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2012-04-18 21:48:42
From: Dr. Demento
R.I.P. Dick Clark
R.I.P. Dick Clark

The world's oldest teenager is dead, and we're all a little older.

Like a couple million other 1950s teenagers, I'd rush home from school to tune in "American Bandstand," the TV show where Clark would spin current hit records (sometimes lip-sync'd by the artists) and Philadelphia teenagers would show off their dance moves on screen.

In my bedroom I had a TV. Kind of unusual in those days…only rich families had more than one TV. Mine was a late 1940s model, salvaged from a neighbor's garage. It had a round screen, about 7" in diameter. It'd probably be worth some bucks today. But I never watched those Bandstand dancers. I couldn't – the picture tube on that ancient TV was blown when I got it. However, the sound worked fine, and I soon realized that when I taped the hits off Bandstand on my Ekotape reel-to-reel, the tapes came out better than the ones from our local AM stations. (FM stations never played Top 40 hits in those days).

In the fall of 1957 I began spinning records for the sock hops at my high school, held in the gym on Friday nights after football or basketball games. I'd augment my record collection with songs I'd taped off the radio, and American Bandstand. One Thursday afternoon, I heard Dick Clark say that on the next afternoon's show he'd have a new single by Elvis Presley. With a sock hop scheduled for that evening, I made extra sure to be home for Bandstand the next day, and had the Ekotape running when the show started. Sure enough, Dick played that new single, which turned out to be "Jailhouse Rock."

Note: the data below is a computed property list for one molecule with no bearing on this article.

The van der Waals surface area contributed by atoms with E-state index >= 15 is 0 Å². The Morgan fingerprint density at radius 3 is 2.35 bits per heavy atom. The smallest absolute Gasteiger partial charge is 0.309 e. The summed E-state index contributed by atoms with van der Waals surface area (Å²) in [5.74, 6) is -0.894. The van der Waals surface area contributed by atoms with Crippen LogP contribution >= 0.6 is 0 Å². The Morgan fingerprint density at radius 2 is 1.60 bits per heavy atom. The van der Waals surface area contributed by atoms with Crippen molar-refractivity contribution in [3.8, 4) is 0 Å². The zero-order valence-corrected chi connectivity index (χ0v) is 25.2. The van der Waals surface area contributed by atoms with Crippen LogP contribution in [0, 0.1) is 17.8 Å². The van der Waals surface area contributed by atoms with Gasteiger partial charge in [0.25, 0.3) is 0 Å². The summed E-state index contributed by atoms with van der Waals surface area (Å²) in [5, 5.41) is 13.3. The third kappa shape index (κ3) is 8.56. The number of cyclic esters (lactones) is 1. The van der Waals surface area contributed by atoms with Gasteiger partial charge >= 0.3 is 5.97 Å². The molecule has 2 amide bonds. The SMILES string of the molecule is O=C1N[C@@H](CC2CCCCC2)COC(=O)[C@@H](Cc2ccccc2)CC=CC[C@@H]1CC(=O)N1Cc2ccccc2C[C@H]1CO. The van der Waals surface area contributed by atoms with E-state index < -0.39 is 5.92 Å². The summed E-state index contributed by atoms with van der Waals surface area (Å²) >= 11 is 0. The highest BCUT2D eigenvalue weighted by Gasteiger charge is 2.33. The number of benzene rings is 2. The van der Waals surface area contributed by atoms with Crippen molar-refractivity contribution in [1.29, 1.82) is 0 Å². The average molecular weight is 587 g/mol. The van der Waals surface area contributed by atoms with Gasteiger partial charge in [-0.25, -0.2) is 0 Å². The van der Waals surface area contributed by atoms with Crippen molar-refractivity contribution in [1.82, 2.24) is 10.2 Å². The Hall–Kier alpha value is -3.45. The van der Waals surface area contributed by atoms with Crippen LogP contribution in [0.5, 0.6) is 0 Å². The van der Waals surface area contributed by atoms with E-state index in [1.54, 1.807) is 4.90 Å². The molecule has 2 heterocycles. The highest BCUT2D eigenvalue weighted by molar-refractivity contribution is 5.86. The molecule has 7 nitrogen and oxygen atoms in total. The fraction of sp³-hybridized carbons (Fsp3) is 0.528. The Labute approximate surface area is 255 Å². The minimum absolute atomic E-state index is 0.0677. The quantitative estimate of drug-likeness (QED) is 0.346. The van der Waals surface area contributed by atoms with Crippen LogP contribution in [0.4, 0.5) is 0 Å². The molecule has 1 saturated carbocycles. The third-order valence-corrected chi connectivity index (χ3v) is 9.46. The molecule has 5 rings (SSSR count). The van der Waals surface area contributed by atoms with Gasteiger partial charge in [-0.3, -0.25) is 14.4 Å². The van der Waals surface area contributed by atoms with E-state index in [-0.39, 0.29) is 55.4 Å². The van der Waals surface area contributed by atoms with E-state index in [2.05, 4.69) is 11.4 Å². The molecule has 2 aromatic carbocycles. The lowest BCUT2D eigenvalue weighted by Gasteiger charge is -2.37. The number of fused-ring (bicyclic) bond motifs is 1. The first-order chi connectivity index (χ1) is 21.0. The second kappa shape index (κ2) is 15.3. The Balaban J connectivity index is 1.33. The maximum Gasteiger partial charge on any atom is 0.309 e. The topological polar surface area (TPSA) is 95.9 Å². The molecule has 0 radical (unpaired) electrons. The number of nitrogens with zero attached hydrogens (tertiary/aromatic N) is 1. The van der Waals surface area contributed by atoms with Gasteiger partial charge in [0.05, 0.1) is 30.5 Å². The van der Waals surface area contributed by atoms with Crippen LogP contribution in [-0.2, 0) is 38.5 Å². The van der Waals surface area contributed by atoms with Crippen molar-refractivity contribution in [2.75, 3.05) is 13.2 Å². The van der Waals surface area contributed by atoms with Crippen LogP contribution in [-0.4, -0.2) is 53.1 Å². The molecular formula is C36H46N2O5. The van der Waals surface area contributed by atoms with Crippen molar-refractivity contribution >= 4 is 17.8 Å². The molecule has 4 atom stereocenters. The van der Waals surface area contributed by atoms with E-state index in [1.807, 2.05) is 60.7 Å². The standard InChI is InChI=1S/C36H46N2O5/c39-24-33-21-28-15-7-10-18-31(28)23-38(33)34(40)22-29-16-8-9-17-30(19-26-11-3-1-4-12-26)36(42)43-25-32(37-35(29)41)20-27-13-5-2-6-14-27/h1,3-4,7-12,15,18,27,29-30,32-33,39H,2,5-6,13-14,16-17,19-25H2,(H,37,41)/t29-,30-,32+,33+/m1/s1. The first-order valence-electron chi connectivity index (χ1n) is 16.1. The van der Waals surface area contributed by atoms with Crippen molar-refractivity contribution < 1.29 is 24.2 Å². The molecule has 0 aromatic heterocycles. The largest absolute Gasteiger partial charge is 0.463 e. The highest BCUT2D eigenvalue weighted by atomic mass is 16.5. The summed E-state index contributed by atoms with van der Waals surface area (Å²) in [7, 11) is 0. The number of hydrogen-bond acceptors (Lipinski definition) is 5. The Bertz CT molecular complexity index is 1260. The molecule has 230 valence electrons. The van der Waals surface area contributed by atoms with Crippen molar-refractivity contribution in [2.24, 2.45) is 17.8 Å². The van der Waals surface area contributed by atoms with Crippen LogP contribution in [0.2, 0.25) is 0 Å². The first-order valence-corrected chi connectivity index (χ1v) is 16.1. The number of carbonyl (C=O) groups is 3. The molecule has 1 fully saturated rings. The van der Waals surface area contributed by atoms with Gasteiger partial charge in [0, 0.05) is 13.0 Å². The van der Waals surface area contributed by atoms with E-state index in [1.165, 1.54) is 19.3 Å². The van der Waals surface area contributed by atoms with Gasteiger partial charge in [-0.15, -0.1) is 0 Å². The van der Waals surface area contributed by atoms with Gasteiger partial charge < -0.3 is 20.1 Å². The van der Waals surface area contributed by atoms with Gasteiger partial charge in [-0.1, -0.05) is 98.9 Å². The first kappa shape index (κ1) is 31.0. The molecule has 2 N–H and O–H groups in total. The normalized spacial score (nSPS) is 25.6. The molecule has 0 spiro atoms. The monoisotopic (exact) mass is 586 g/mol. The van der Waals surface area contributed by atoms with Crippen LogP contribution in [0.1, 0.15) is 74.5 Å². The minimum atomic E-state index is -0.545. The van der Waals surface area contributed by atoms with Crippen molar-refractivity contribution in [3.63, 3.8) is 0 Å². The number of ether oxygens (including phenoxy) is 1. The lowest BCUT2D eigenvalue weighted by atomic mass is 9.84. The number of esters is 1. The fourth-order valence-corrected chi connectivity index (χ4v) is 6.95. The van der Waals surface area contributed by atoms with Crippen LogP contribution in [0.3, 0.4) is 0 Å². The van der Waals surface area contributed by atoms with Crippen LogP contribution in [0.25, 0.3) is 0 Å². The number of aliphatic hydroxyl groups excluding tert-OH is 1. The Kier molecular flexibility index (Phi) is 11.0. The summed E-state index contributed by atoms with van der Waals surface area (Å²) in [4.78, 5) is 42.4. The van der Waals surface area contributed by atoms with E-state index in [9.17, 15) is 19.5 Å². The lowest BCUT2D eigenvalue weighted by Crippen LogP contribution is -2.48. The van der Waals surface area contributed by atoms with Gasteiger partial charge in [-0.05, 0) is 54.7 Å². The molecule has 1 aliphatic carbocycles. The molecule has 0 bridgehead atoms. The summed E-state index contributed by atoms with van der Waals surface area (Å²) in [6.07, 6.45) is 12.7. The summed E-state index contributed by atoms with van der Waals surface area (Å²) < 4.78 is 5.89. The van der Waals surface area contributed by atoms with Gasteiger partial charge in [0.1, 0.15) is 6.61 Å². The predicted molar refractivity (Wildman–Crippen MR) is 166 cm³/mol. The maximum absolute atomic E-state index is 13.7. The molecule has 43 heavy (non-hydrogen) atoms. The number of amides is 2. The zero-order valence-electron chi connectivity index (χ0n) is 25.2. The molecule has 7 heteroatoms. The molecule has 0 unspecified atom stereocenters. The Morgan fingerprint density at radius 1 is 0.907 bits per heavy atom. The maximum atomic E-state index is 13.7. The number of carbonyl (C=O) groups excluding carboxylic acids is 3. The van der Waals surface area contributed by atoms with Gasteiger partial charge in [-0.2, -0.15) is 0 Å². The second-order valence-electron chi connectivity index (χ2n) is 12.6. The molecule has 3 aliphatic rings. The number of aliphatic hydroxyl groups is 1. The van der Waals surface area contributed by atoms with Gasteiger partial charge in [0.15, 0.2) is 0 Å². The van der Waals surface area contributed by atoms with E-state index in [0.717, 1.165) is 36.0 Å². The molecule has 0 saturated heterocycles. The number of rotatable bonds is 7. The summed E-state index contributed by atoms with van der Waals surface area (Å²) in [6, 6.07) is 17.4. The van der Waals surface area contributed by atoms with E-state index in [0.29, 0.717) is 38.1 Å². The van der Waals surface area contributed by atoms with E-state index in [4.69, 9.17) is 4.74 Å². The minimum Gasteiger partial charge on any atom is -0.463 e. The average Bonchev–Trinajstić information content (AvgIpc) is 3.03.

I headed back to school, connected my Ekotape to the gym's P.A. system, and waited impatiently for the football game to end. About a half hour after the students arrived at the gym, the time seemed just right, and I cued up my precious tape. The opening chords rang out, and when Elvis began to sing, every girl in the gym screamed (probably some of the guys too). EEEEELLLLLL-VIIIIIIS!!!

That moment gave me an amazing feeling of power…a transcendent moment for a kid who'd always been something of a wallflower in school. Right then and there I felt it might be real rewarding to be a disc jockey. It was quite a while before that actually came to pass, but every now and then I look to the sky and thank Elvis – and now Dick Clark – for that moment.


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Previous Replies:
2012-04-30 18:17:40
From: Kevin J
Dick Clark
Whiel Dick Clark was not my teenage thing what he did for music allowed that "junk" become mainsteream by showing Moms and especially Dads that there were normal kids listenming to that "stuff". It appears at the least, besides so many New Years memories, we have Dick C;ark to thank for the Doctor.
Thanks for sharing Doc.

2012-04-29 20:07:58
From: Peter

Dick Clark was doing the pyramid shows for a quite long and someone found a pilot episode of the pyramid and the guest celebrities were Mark Anthony and Cleopatra.
2012-04-20 19:59:28
From: Peter

In Aug 1986, I visited LA and saw a live taping of the $25,000 pyramid, Dick Clark freaked out when a contestant during the winners circle bonus round answered the peacock when the someone gave the CBS logo as a clue (category was THING WITH AN EYE). He will be missed by everybody - especially on NEW YEARS EVE.